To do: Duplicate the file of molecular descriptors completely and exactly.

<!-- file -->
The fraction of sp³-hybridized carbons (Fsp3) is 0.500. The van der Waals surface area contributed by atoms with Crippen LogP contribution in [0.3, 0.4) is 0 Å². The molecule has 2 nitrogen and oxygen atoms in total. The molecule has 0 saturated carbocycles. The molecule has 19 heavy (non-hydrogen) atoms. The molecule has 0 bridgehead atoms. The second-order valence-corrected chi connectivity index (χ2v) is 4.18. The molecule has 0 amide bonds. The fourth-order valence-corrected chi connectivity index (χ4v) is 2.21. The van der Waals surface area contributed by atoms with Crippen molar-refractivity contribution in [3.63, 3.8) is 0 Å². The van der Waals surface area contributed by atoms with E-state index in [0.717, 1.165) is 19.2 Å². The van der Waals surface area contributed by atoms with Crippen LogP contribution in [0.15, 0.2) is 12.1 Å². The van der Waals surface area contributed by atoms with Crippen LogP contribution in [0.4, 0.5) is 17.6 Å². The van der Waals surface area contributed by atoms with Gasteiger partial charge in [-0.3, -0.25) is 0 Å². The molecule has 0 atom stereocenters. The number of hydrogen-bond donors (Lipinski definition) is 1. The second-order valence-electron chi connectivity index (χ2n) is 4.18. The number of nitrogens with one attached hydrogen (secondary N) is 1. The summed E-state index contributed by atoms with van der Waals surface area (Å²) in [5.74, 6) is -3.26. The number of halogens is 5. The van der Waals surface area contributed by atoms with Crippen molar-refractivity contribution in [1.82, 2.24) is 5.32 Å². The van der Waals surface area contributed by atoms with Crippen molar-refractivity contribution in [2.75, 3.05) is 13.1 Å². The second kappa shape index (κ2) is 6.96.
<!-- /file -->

The fraction of sp³-hybridized carbons (Fsp3) is 0.500. The van der Waals surface area contributed by atoms with Crippen LogP contribution in [0.3, 0.4) is 0 Å². The molecule has 2 nitrogen and oxygen atoms in total. The molecule has 0 saturated carbocycles. The molecule has 19 heavy (non-hydrogen) atoms. The molecule has 0 bridgehead atoms. The second-order valence-corrected chi connectivity index (χ2v) is 4.18. The molecule has 0 amide bonds. The fourth-order valence-corrected chi connectivity index (χ4v) is 2.21. The van der Waals surface area contributed by atoms with Crippen molar-refractivity contribution in [3.63, 3.8) is 0 Å². The van der Waals surface area contributed by atoms with E-state index in [0.717, 1.165) is 19.2 Å². The van der Waals surface area contributed by atoms with Crippen LogP contribution in [0.15, 0.2) is 12.1 Å². The van der Waals surface area contributed by atoms with Crippen LogP contribution in [0.4, 0.5) is 17.6 Å². The van der Waals surface area contributed by atoms with Gasteiger partial charge in [-0.3, -0.25) is 0 Å². The molecule has 0 atom stereocenters. The number of hydrogen-bond donors (Lipinski definition) is 1. The second-order valence-electron chi connectivity index (χ2n) is 4.18. The number of nitrogens with one attached hydrogen (secondary N) is 1. The summed E-state index contributed by atoms with van der Waals surface area (Å²) in [5.74, 6) is -3.26. The number of halogens is 5. The van der Waals surface area contributed by atoms with Crippen molar-refractivity contribution in [1.82, 2.24) is 5.32 Å². The van der Waals surface area contributed by atoms with Crippen molar-refractivity contribution in [2.75, 3.05) is 13.1 Å². The second kappa shape index (κ2) is 6.96.